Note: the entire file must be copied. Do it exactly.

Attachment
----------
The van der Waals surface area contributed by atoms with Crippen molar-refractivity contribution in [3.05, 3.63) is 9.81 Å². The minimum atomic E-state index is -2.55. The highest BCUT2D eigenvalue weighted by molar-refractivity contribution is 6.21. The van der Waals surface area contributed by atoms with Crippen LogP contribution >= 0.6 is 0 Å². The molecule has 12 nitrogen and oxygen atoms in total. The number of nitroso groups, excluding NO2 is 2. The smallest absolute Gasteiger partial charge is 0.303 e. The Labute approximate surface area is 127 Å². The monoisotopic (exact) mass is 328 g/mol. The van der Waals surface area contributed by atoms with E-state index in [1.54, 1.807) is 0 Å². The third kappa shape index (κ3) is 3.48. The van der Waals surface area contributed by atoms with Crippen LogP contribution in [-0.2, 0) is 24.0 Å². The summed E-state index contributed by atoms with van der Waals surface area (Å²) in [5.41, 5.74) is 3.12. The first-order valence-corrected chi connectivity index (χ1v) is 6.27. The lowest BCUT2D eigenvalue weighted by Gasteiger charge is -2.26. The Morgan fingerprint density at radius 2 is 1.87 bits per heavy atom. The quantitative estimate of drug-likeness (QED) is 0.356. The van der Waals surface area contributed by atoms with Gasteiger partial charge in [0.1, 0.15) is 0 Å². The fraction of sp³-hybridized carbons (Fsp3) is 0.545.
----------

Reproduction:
The van der Waals surface area contributed by atoms with Crippen molar-refractivity contribution in [3.05, 3.63) is 9.81 Å². The minimum atomic E-state index is -2.55. The highest BCUT2D eigenvalue weighted by molar-refractivity contribution is 6.21. The van der Waals surface area contributed by atoms with Crippen LogP contribution >= 0.6 is 0 Å². The molecule has 12 nitrogen and oxygen atoms in total. The number of nitroso groups, excluding NO2 is 2. The smallest absolute Gasteiger partial charge is 0.303 e. The Labute approximate surface area is 127 Å². The monoisotopic (exact) mass is 328 g/mol. The van der Waals surface area contributed by atoms with E-state index in [1.54, 1.807) is 0 Å². The third kappa shape index (κ3) is 3.48. The van der Waals surface area contributed by atoms with Crippen LogP contribution in [-0.2, 0) is 24.0 Å². The summed E-state index contributed by atoms with van der Waals surface area (Å²) in [5.41, 5.74) is 3.12. The first-order valence-corrected chi connectivity index (χ1v) is 6.27. The lowest BCUT2D eigenvalue weighted by Gasteiger charge is -2.26. The Morgan fingerprint density at radius 2 is 1.87 bits per heavy atom. The quantitative estimate of drug-likeness (QED) is 0.356. The van der Waals surface area contributed by atoms with Gasteiger partial charge in [0.1, 0.15) is 0 Å². The fraction of sp³-hybridized carbons (Fsp3) is 0.545.